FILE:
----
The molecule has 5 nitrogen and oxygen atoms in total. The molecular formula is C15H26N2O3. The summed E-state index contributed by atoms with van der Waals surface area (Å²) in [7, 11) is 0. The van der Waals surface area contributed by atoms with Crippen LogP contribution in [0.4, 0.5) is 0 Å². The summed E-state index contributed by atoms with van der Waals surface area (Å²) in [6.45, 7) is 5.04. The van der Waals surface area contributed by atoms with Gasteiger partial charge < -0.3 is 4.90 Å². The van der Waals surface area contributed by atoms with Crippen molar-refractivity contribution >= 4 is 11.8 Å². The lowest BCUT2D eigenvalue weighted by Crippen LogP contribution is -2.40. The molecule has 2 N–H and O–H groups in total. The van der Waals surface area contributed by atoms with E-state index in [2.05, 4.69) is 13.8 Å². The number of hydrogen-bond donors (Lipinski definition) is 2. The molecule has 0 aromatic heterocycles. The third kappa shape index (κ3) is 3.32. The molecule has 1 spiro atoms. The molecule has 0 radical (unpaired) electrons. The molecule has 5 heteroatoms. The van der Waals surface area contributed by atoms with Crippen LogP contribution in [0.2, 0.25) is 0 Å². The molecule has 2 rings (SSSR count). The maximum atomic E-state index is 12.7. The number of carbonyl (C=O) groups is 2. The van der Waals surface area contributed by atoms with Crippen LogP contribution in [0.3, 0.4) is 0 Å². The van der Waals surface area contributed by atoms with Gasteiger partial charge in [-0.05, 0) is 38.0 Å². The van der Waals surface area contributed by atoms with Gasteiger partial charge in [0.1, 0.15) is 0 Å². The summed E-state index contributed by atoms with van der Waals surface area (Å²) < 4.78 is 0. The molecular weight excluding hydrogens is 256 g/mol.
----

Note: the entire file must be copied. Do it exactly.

The molecule has 5 nitrogen and oxygen atoms in total. The molecular formula is C15H26N2O3. The summed E-state index contributed by atoms with van der Waals surface area (Å²) in [7, 11) is 0. The van der Waals surface area contributed by atoms with Crippen LogP contribution in [0.4, 0.5) is 0 Å². The summed E-state index contributed by atoms with van der Waals surface area (Å²) in [6.45, 7) is 5.04. The van der Waals surface area contributed by atoms with Gasteiger partial charge < -0.3 is 4.90 Å². The van der Waals surface area contributed by atoms with Crippen molar-refractivity contribution >= 4 is 11.8 Å². The lowest BCUT2D eigenvalue weighted by Crippen LogP contribution is -2.40. The molecule has 2 N–H and O–H groups in total. The van der Waals surface area contributed by atoms with E-state index in [2.05, 4.69) is 13.8 Å². The number of hydrogen-bond donors (Lipinski definition) is 2. The molecule has 0 aromatic heterocycles. The third kappa shape index (κ3) is 3.32. The molecule has 1 spiro atoms. The molecule has 0 radical (unpaired) electrons. The molecule has 5 heteroatoms. The van der Waals surface area contributed by atoms with Crippen LogP contribution in [0.2, 0.25) is 0 Å². The molecule has 2 rings (SSSR count). The maximum atomic E-state index is 12.7. The number of carbonyl (C=O) groups is 2. The van der Waals surface area contributed by atoms with Crippen LogP contribution in [0.3, 0.4) is 0 Å². The van der Waals surface area contributed by atoms with Gasteiger partial charge in [-0.05, 0) is 38.0 Å². The van der Waals surface area contributed by atoms with Gasteiger partial charge in [0.1, 0.15) is 0 Å². The summed E-state index contributed by atoms with van der Waals surface area (Å²) < 4.78 is 0. The molecular weight excluding hydrogens is 256 g/mol.